“Who are you to demand happiness?” Pastor Manders lectures Mrs Alving in Belvoir’s new production of Henrik Ibsen’s Ghosts. Almost a century and a half on from the 1881 premiere of the Norwegian playwright’s follow-up to his wildly successful A Doll’s House, Ibsen’s self-righteous, hypocritical pastor is all too familiar to contemporary audiences – especially now, against the backdrop of the Australian Marriage Law Postal Survey and the debate that surrounds it.

Belvoir, GhostsPamela Rabe and Robert Menzies in Belvoir’s Ghosts. Photos © Brett Boardman

While Ghosts will no longer shock audiences the way it did in the 19th century – an oft-quoted review from the English premiere described it as “an open drain; a loathsome sore unbandaged; a dirty act done publicly” – there is still much in the play that speaks to Australian theatre-goers today, particularly in director Eamon Flack’s slick adaptation, based on the literal translation by Charlotte Barslund.

The play centres on three main characters: Mrs Alving (Pamela Rabe), a widow seeking to lay to rest the ghost of her abusive, philandering husband by building an orphanage in his name; Pastor Manders (Robert Menzies) who is facilitating the project; and Mrs Alving’s artist son Osvald (Tom Conroy) who has just returned from Paris. The five-hander is rounded out by Taylor Ferguson as Mrs Alving’s maid Regine and Colin Moody as her dissolute father Jakob.

While Flack doesn’t specifically set Ibsen’s play in 1881, he evokes a memory or suggestion of that era both through Julie Lynch’s sombre period costumes and Michael Hankin’s simple yet beautiful set. The garden room in which the action takes place is all grey timber boards and shutters, through which light – Nick Schlieper’s luminous design – and oppressive weather filter onto the stage, which is lined with potted plants. The sound design by Stefan Gergory and Veronique Bennett is just as sparse – the relentless white noise of rain in the first act contrasts starkly with the silence of the second, both conjuring feelings of claustrophobia and isolation. But while the setting is antique, Flack has updated the dialogue and trimmed the text, giving it a more contemporary, Australian feel while staying true to Ibsen’s narrative.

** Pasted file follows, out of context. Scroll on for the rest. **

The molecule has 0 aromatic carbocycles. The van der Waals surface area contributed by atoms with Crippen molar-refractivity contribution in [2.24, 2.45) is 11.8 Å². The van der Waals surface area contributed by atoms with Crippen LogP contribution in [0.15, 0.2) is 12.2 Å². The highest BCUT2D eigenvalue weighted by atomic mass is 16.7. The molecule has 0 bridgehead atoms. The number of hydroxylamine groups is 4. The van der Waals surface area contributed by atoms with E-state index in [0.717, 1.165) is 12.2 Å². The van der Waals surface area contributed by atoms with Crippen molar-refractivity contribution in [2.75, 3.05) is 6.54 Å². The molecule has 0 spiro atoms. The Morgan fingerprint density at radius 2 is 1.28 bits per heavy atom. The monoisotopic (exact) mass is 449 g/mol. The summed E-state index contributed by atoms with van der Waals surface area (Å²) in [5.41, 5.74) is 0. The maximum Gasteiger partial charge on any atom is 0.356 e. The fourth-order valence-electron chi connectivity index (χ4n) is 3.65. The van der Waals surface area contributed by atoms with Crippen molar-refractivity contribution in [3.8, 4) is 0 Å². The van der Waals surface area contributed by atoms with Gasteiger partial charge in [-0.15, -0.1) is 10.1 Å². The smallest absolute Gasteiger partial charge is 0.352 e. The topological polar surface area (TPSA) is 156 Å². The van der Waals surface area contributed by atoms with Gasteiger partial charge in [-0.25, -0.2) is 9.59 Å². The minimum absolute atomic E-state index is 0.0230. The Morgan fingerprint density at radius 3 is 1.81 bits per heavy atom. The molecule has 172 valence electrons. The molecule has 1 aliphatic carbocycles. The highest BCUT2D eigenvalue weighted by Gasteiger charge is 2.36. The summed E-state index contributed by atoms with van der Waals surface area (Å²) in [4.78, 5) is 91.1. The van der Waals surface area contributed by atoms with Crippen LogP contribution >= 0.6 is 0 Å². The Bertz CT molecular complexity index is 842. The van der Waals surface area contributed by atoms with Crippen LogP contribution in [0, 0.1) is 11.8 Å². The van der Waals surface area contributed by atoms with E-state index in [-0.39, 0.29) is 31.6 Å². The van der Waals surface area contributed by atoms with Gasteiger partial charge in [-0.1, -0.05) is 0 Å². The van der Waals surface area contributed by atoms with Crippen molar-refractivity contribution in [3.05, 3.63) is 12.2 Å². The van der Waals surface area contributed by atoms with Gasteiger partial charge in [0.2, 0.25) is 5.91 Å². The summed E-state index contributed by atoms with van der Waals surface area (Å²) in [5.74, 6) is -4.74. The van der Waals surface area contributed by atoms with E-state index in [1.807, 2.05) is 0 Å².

Robert Menzies and Colin Moody in Belvoir’s Ghosts

In a play driven almost entirely by dialogue and a series of devastating reveals, it is the actors who propel the drama. Pamela Rabe’s subtle, nuanced performance is at the heart of this piece, her Mrs Alving a model of dignity and quiet strength as she struggles to free herself from the constraints of the past. Opposite her is Robert Menzies as Manders, who wields the anachronisms of his belief-system with equal parts pomposity and wilful naivety, openly admitting to upholding “ideals” over “truth”. Menzies’ performance places the pastor just this side of doddering and while he is in many ways pitiful – there is not a character on stage who doesn’t see through him – he still wields a significant amount of power in the community. Tom Conroy is both charmingly insouciant and touchingly vulnerable as Osvald, who has returned home to his mother with his own bleak news. Taylor Ferguson is a skittish Regine, wringing a wide-eyed comedy from the awkwardness of her station, while Colin Moody’s Jakob is a wily larrikin, who knows just how to push the good pastor’s buttons to his own ends.

Belvoir, GhostsTaylor Ferguson, Tom Conroy and Pamela Rabe in Belvoir’s Ghosts

At the heart of this play are conversations that gradually and painfully bring truth to light: the sparring sessions between Mrs Alving and Manders – in which the pastor’s ideas about the duties of a wife clash with the brutal lived experiences of Mrs Alving – the conversations between Manders and Osvald offering opposing views of what constitutes a ‘moral’ family set-up, and finally the heart-rending conversations between mother and son, as it becomes clear that Osvald is falling prey to certain aspects of his father’s legacy despite Mrs Alving’s attempts to shield him from it.

While Flack keeps the tension humming throughout the first two acts, the momentum slips slightly in the third, the pacing – both dramatically and through a final crescendo of light and sound – not quite delivering the emotional punch it could be capable of. Nonetheless, with a brilliant performance by Pamela Rabe at its centre, Flack’s adaptation of Ibsen’s play is poignant and surprisingly timely, reminding us that 136 years on we still have our own ghosts to lay to rest.

Henrik Ibsen’s Ghosts is at Belvoir St Theatre, Sydney, until October 22.


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